Chandra orbits at 139,000 km (86,500 miles) above the Earth, which is more than a third of the way to the moon. This helps it to avoid being affected by the Earth's shadow when making observations. It is used to detect x-rays from very hot areas of the universe, such as supernova stars and clusters of galaxies. In order to do so, it uses a nested group of four highly sensitive mirrors. When x-rays strike the mirrors, they are focused onto electronic detectors. In this way, Chandra is able to produce extremely detailed images.
NASA likens Chandra's resolving power (the ability to read two points that are close together) to being able to read a stop sign from 12 miles (19 km) away. It can observe x-rays from particles up until to the last second before they fall into a black hole. Despite these capabilities, the power required to run Chandra is just 2 kW, which is about the same as a hair dryer.
"Chandra changed the way we do astronomy," explains Paul Hertz, NASA's Astrophysics Division director in Washington. "It showed that precision observation of the x-rays from cosmic sources is critical to understanding what is going on. We're fortunate we've had 15 years – so far – to use Chandra to advance our understanding of stars, galaxies, black holes, dark energy, and the origin of the elements necessary for life."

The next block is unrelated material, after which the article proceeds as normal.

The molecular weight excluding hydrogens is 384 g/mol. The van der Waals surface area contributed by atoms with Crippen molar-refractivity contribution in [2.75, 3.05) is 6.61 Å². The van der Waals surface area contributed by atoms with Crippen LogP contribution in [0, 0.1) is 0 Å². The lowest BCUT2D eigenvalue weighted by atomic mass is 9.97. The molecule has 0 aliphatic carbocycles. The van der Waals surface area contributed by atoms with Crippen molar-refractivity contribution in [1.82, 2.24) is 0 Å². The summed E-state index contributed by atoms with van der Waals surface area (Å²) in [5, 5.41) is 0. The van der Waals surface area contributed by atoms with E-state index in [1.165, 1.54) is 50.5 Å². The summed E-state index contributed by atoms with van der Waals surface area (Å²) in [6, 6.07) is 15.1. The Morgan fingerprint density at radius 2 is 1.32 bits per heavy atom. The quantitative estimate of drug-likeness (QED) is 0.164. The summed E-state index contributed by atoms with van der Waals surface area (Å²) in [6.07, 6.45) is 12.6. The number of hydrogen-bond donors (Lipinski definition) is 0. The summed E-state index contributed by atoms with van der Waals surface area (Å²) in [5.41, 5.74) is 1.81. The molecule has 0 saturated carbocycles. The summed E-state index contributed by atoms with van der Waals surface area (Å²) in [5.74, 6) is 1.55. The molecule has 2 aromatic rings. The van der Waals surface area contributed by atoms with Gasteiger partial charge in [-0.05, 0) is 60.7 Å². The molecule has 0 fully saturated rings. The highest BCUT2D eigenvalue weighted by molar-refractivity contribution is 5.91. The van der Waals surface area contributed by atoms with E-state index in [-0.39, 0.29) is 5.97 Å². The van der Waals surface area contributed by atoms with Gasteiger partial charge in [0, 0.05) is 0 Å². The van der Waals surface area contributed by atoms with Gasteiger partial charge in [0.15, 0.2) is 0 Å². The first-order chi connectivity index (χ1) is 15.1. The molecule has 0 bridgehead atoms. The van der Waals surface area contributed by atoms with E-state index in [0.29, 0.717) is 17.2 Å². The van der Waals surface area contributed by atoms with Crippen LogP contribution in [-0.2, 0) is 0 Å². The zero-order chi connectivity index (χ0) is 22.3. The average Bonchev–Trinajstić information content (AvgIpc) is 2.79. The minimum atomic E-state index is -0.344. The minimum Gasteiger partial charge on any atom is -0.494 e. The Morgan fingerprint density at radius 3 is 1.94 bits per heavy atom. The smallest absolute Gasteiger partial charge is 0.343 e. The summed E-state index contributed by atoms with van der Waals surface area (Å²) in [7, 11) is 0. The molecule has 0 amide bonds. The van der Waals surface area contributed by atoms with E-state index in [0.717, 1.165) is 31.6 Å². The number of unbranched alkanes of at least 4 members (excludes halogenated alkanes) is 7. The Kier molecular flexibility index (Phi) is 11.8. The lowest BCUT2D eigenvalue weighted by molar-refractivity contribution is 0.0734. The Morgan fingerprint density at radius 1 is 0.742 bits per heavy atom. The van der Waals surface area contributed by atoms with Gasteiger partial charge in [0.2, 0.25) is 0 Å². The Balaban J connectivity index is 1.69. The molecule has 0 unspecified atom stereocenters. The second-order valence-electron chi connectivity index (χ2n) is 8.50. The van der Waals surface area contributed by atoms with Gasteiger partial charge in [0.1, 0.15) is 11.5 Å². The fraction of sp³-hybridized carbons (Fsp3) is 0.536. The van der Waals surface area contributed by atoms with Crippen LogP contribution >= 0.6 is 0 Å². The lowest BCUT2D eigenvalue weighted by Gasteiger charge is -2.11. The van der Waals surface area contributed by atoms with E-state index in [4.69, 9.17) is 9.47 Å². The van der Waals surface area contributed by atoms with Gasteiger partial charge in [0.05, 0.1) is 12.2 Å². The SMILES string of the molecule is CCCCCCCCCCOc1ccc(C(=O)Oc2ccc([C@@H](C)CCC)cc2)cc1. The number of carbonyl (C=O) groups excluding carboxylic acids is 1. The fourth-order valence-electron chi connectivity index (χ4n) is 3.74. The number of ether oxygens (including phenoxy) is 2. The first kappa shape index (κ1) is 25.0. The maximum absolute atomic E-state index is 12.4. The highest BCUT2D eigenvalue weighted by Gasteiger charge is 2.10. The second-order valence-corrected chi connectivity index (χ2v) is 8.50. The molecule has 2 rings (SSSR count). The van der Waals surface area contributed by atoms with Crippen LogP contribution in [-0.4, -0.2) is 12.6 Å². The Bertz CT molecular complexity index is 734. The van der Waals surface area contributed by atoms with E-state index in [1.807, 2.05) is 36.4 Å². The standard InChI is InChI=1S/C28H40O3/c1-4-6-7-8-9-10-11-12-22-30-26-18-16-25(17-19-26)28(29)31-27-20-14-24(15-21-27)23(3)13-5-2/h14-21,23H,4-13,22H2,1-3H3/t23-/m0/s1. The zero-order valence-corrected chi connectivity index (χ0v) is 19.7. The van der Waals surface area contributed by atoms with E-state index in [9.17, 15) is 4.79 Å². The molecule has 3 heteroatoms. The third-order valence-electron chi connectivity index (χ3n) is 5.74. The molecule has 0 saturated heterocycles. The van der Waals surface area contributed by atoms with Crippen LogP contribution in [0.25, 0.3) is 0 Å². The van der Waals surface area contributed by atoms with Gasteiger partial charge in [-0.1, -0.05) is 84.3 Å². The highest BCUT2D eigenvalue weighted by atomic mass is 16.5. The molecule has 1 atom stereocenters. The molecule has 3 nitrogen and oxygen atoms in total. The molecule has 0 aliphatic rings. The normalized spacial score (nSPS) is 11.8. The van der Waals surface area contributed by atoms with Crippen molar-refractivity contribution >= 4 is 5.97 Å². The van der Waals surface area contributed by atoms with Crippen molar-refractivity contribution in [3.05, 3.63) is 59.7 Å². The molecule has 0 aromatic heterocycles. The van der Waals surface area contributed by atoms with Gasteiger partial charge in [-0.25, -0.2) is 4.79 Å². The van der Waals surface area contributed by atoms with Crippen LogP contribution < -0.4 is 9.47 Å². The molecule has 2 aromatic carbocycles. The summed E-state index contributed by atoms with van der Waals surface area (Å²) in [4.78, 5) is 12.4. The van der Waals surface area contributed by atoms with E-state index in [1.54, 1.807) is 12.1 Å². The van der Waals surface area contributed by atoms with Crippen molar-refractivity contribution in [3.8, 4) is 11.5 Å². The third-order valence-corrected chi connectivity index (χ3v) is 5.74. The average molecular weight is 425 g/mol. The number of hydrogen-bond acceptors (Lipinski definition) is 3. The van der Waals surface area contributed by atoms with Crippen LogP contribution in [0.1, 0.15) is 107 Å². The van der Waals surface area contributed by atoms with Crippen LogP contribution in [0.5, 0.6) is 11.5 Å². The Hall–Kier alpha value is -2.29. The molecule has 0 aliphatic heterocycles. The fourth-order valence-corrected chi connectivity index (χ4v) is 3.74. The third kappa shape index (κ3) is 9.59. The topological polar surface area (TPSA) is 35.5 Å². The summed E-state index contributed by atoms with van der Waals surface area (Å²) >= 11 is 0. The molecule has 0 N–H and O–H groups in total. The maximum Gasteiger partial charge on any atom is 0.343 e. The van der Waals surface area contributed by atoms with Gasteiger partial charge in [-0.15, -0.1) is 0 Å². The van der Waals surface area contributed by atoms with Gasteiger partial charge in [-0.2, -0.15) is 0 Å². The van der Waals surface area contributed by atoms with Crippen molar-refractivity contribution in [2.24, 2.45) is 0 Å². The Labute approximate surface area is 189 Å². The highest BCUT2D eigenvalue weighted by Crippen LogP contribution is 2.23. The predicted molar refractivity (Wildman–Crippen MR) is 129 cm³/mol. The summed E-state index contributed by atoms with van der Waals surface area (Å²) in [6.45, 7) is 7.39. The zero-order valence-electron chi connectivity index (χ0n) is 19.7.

Amongst the applications of Chandra that Gizmag has recently covered have been its study of dark matter in the Milky Way and imaging the gas ejections and high-energy particles of the NGC 4258 galaxy. It has also been used to observe black holes elsewhere across the universe.
The concept for Chandra was initially proposed in 1976. The satellite was named after Indian-American Nobel laureate and astrophysicist Subrahmanyan Chandrasekhar. It was launched into space aboard the Space Shuttle Columbia in 1999 and remains the largest satellite ever launched by the shuttle.
"Chandra continues to be one of the most successful missions that NASA has ever flown, as measured against any metric – cost, schedule, technical success and, most of all, scientific discoveries," says Chandra Project scientist Martin Weisskopf.
To celebrate Chandra's anniversary, four new images taken by the satellite have been released. They each show remnants of supernova stars and demonstrate its unique imaging ability. The images release show Tycho, G292.0+1.8, the Crab Nebula and 3C58.
The Tycho and G292.0+1.8 images are examples of how Chandra can trace the expanding debris of an exploded star and the associated shock waves. The Crab Nebula and 3C58 images demonstrate its ability to capture clouds of high-energy particles, light years across, following the explosions of of massive stars.
It is hoped that Chandra will continue to provide observations for another decade or more.
Source: Chandra X-ray Observatory